This bias has been expressed in concrete policies. From 1998 to 2003 the European Union has imposed an unofficial ban on GM foods. Instead of directly banning GM imports, which other states could overturn in the WTO, the European Union simply did not “authorize” any GM food importation. This amounted to a de facto ban, which ended only in 2003 when the United States successfully sued the European Union in the WTO. The European Union has since pursued labeling of GM foods and advocates the “precautionary principle,” the idea that if the consequences of some action are undeterminable but potentially dangerous, it is better to avoid that action. This has translated into red tape and high costs in plant sciences research and development and a level of biosafety testing many scientists regard as absurd.

The Arguments

NGOs like Greenpeace and Friends of the Earth have crystallized Europe’s general anti-GM sentiment into direct criticism of Golden Rice. The list is long. According to Greenpeace, Golden Rice is a ploy to gain wider GM acceptance. It does not solve the underlying problems of malnutrition, economic want, or inequity. It could actually exacerbate malnutrition because it would encourage people to rely on one staple instead of many vegetables. It is not safe to eat because it is genetically engineered; it threatens biodiversity. It might not even be effective in combating VAD because there is not enough vitamin A in it to make a difference or because of the effects of cooking and storage. Moreover, people need other substances like zinc and fats to allow the conversion of beta-carotene into vitamin A. Finally, Golden Rice is not necessary; other leafy vegetables can provide vitamin A, and existing supplemental programs work just fine.

Point by point, scientists have disproved these criticisms and are baffled at the resistance that remains. They bristle at the idea that a project developed largely with public funds and aiming to save 6,000 children per day is a ploy of conglomerate industrialists. (Companies like Syngenta that donate thousands of hours and dollars to humanitarian projects are irked to be called conglomerate industrialists in the first place.) Scientists acknowledge that Golden Rice doesn’t solve problems of economic disparity but contend that it was never intended to. It is true that transgenic plants can interbreed with wild plants, but International Rice Research Institute studies have determined the probability of Golden Rice doing so is extremely low. Golden Rice it is self-fertilizing, rice pollen grains are only viable for three to five minutes, and even if transgenic pollen made it to a wild rice plant, the genes it carried would not crowd out wild rice because its beefed-up beta-carotene genes confer no leg up when it comes to natural selection. The cooking and storage argument has been shown false, and while leafy vegetables do provide a source of vitamin A, they cannot be stored year-round like rice.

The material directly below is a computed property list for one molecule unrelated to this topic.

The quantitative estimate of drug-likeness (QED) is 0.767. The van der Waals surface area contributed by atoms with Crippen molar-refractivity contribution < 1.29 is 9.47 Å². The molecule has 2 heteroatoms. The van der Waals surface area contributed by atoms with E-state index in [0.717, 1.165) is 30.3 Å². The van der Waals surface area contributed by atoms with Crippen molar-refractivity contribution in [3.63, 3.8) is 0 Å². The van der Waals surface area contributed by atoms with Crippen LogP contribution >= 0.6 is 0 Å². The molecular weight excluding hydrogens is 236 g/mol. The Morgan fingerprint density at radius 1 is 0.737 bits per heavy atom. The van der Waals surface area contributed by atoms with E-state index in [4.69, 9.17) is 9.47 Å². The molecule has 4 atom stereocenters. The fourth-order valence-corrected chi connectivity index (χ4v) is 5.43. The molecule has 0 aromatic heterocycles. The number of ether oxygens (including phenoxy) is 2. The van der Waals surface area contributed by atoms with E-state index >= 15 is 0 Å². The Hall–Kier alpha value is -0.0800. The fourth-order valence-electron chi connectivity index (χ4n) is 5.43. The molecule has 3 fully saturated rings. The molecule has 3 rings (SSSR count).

Environmentalists were right to argue that the initial Golden Rice did not have enough beta-carotene to satisfy daily vitamin A requirements. But the latest version of Golden Rice, which contains 23 times as much beta-carotene, has resolved this issue. Lastly, the conviction that supplemental programs like those in Ghana and Nepal work fine is simply not true. According to the United States Agency for International Development (USAID), the US food aid program in Ghana alone costs an average of US$20 million per year. Current food aid is distinctly in the position of giving the man the fish, while Golden Rice would be more like a gift of rod and tackle — more efficient and cost effective. Furthermore, on a broader level than the above specific concerns, opposition to Golden Rice is scientifically unwarranted. In 2000 more than 3,500 scientists, including five Nobel Prize winners, signed “a Declaration in Support of Agricultural Biotechnology,” a petition supporting Golden Rice. According to the BBC, no study has ever found GM food harmful to humans.

The Politics